Wael Al Hussaini tweeted that the Su-57s were escorted by Russian 4+ generation Sui-30SM multi-role fighter jets before landing at Hmeymim Airbase.
Russian lawmaker Vladimir Gutenov told Sputnik that while he could not independently confirm the Su-57s’ deployment to Syria, he “whole-heartedly welcomed” the reports.
According to him, the presence of the Su-57s will doubtlessly send a political message, serving as a deterrent “for aircraft from neighboring states which periodically fly into” Syrian airspace uninvited.
In August 2017, Russian Aerospace Forces Commander Colonel General Viktor Bondarev said that the country’s fifth-generation fighter jet, formerly known as Prospective Airborne Complex of Frontline Aviation (PAK FA), or Sukhoi T-50, has officially been named the Su-57.
Designed for air superiority and attack roles, the Su-57 is fitted with a sophisticated avionics system capable of autonomous battlefield calculations, allowing it to assist the pilot.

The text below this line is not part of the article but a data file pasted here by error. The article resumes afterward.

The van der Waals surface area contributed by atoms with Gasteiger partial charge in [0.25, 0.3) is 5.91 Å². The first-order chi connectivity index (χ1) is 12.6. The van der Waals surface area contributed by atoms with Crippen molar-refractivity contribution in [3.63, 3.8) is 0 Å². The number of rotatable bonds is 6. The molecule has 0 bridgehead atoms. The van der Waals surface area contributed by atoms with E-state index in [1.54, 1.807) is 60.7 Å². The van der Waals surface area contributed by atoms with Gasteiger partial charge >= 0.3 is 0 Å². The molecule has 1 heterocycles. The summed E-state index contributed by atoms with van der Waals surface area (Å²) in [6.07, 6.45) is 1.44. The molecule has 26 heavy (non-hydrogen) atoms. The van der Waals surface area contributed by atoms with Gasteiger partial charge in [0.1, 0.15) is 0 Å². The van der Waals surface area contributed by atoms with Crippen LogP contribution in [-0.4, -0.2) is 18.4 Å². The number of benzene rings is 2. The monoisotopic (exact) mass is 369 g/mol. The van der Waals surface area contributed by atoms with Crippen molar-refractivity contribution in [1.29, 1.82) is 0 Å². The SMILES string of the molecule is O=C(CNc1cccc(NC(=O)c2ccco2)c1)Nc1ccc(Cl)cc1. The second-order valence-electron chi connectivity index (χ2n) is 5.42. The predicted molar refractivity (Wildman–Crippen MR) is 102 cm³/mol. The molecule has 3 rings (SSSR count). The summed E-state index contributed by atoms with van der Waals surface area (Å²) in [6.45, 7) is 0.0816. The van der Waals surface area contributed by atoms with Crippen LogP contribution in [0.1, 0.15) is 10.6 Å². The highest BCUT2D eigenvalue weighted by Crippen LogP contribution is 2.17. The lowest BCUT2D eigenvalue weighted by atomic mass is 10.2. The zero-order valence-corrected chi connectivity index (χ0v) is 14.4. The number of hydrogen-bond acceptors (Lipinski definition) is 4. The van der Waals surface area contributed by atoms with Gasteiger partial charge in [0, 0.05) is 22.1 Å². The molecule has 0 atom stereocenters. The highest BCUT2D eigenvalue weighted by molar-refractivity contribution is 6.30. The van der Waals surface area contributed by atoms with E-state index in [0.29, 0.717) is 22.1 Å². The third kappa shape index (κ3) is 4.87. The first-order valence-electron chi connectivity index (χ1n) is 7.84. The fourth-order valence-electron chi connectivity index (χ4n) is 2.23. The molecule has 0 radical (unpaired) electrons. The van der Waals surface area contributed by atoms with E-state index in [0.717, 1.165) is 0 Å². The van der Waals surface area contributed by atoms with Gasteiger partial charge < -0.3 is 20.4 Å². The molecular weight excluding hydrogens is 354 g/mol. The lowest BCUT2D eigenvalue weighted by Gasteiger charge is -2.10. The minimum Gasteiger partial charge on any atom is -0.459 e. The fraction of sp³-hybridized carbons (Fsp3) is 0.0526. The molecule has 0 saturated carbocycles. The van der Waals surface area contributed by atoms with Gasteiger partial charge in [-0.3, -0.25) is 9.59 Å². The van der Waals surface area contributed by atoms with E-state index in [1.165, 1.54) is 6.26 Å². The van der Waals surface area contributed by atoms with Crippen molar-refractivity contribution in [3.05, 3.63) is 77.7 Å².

Additionally, the plane is equipped with an active airborne phased array radar, which helps the Su-57 detect air, ground and naval targets at distances far beyond most modern systems.
Meanwhile, US Department of Defense spokesman Eric Pahon told reporters “the deployment of Russian Su-57 fighter jets in Syria poses no threat to the US-led coalition’s military operations and the United States will continue to deconflict operations with Russia as usual”.
“We do not consider these jets to be a threat to our operations in Syria, and will continue to deconflict operations as necessary,” Pahon said on Thursday.
Pahon said deployment of the SU-57 aircraft to Syria would not seem to be “in keeping with Russia's announced force drawdown